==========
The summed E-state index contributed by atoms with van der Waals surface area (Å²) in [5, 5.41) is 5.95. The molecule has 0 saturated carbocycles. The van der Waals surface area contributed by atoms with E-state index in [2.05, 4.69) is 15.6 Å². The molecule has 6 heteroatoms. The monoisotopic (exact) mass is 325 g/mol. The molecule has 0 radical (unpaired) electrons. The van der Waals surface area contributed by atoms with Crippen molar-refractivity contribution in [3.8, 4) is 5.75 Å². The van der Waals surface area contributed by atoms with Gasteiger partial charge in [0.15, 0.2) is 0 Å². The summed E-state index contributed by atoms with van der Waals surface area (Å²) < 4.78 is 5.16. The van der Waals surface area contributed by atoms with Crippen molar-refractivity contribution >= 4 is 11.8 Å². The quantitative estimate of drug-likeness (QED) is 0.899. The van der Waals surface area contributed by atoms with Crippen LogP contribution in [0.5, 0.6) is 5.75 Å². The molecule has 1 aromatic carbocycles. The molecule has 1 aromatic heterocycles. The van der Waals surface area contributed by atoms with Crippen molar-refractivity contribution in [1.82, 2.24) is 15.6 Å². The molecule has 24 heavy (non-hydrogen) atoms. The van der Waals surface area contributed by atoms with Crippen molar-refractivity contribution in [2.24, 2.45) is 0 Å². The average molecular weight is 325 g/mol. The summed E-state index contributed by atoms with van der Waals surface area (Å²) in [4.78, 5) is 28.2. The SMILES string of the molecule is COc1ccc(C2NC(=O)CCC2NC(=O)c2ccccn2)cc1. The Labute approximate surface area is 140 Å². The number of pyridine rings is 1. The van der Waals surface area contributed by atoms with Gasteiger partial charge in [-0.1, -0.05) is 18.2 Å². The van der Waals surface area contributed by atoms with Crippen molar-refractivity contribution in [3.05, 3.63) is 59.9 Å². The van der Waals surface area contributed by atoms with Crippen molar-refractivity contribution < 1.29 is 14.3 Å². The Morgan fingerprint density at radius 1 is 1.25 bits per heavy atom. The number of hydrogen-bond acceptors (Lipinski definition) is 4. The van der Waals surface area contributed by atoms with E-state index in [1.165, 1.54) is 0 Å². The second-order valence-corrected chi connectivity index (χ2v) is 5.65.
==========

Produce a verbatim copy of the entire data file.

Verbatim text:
The summed E-state index contributed by atoms with van der Waals surface area (Å²) in [5, 5.41) is 5.95. The molecule has 0 saturated carbocycles. The van der Waals surface area contributed by atoms with E-state index in [2.05, 4.69) is 15.6 Å². The molecule has 6 heteroatoms. The monoisotopic (exact) mass is 325 g/mol. The molecule has 0 radical (unpaired) electrons. The van der Waals surface area contributed by atoms with Crippen molar-refractivity contribution in [3.8, 4) is 5.75 Å². The van der Waals surface area contributed by atoms with Gasteiger partial charge in [0.15, 0.2) is 0 Å². The summed E-state index contributed by atoms with van der Waals surface area (Å²) < 4.78 is 5.16. The van der Waals surface area contributed by atoms with Crippen molar-refractivity contribution >= 4 is 11.8 Å². The quantitative estimate of drug-likeness (QED) is 0.899. The van der Waals surface area contributed by atoms with Crippen LogP contribution in [0.5, 0.6) is 5.75 Å². The molecule has 1 aromatic carbocycles. The molecule has 1 aromatic heterocycles. The van der Waals surface area contributed by atoms with Crippen molar-refractivity contribution in [1.82, 2.24) is 15.6 Å². The molecule has 24 heavy (non-hydrogen) atoms. The van der Waals surface area contributed by atoms with Crippen molar-refractivity contribution in [2.24, 2.45) is 0 Å². The average molecular weight is 325 g/mol. The summed E-state index contributed by atoms with van der Waals surface area (Å²) in [4.78, 5) is 28.2. The SMILES string of the molecule is COc1ccc(C2NC(=O)CCC2NC(=O)c2ccccn2)cc1. The Labute approximate surface area is 140 Å². The number of pyridine rings is 1. The van der Waals surface area contributed by atoms with Gasteiger partial charge in [-0.1, -0.05) is 18.2 Å². The van der Waals surface area contributed by atoms with Crippen molar-refractivity contribution in [3.05, 3.63) is 59.9 Å². The van der Waals surface area contributed by atoms with Crippen molar-refractivity contribution < 1.29 is 14.3 Å². The Morgan fingerprint density at radius 1 is 1.25 bits per heavy atom. The number of hydrogen-bond acceptors (Lipinski definition) is 4. The van der Waals surface area contributed by atoms with E-state index in [1.165, 1.54) is 0 Å². The second-order valence-corrected chi connectivity index (χ2v) is 5.65.